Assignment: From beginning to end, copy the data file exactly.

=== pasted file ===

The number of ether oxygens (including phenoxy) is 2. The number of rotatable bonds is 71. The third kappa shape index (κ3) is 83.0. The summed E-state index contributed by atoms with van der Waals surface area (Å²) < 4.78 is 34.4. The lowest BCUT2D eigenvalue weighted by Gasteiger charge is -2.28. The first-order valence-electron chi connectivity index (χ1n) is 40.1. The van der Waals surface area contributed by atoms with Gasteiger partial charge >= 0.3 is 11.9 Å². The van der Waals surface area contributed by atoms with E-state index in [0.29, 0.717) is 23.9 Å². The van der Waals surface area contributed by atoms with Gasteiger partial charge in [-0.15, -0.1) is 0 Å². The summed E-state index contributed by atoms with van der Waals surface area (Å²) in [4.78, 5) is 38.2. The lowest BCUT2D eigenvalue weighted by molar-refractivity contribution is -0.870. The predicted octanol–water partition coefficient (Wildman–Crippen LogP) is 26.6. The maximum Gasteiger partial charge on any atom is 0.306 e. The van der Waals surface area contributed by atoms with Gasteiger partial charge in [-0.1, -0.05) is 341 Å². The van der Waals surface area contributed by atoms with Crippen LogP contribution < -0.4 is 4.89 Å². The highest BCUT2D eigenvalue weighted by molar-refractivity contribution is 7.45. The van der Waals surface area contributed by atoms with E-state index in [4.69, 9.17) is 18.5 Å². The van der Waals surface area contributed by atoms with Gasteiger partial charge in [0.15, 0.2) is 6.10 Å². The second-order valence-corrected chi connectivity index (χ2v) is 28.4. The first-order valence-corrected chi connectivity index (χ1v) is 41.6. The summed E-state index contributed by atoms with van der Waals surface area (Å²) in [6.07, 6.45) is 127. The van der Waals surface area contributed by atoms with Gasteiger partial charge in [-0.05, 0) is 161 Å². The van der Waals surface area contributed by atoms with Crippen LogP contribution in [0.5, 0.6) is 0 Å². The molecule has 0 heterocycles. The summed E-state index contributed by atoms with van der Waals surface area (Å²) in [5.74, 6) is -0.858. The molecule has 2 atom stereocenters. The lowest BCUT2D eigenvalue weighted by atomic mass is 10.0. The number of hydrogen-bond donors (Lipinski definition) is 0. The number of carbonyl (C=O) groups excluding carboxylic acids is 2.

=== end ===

The number of ether oxygens (including phenoxy) is 2. The number of rotatable bonds is 71. The third kappa shape index (κ3) is 83.0. The summed E-state index contributed by atoms with van der Waals surface area (Å²) < 4.78 is 34.4. The lowest BCUT2D eigenvalue weighted by Gasteiger charge is -2.28. The first-order valence-electron chi connectivity index (χ1n) is 40.1. The van der Waals surface area contributed by atoms with Gasteiger partial charge >= 0.3 is 11.9 Å². The van der Waals surface area contributed by atoms with E-state index in [0.29, 0.717) is 23.9 Å². The van der Waals surface area contributed by atoms with Gasteiger partial charge in [-0.15, -0.1) is 0 Å². The summed E-state index contributed by atoms with van der Waals surface area (Å²) in [4.78, 5) is 38.2. The lowest BCUT2D eigenvalue weighted by molar-refractivity contribution is -0.870. The predicted octanol–water partition coefficient (Wildman–Crippen LogP) is 26.6. The maximum Gasteiger partial charge on any atom is 0.306 e. The van der Waals surface area contributed by atoms with Gasteiger partial charge in [-0.1, -0.05) is 341 Å². The van der Waals surface area contributed by atoms with Crippen LogP contribution < -0.4 is 4.89 Å². The highest BCUT2D eigenvalue weighted by molar-refractivity contribution is 7.45. The van der Waals surface area contributed by atoms with E-state index in [4.69, 9.17) is 18.5 Å². The van der Waals surface area contributed by atoms with Gasteiger partial charge in [0.15, 0.2) is 6.10 Å². The second-order valence-corrected chi connectivity index (χ2v) is 28.4. The first-order valence-corrected chi connectivity index (χ1v) is 41.6. The summed E-state index contributed by atoms with van der Waals surface area (Å²) in [6.07, 6.45) is 127. The van der Waals surface area contributed by atoms with Gasteiger partial charge in [-0.05, 0) is 161 Å². The van der Waals surface area contributed by atoms with Crippen LogP contribution in [0.5, 0.6) is 0 Å². The molecule has 0 heterocycles. The summed E-state index contributed by atoms with van der Waals surface area (Å²) in [5.74, 6) is -0.858. The molecule has 2 atom stereocenters. The lowest BCUT2D eigenvalue weighted by atomic mass is 10.0. The number of hydrogen-bond donors (Lipinski definition) is 0. The number of carbonyl (C=O) groups excluding carboxylic acids is 2.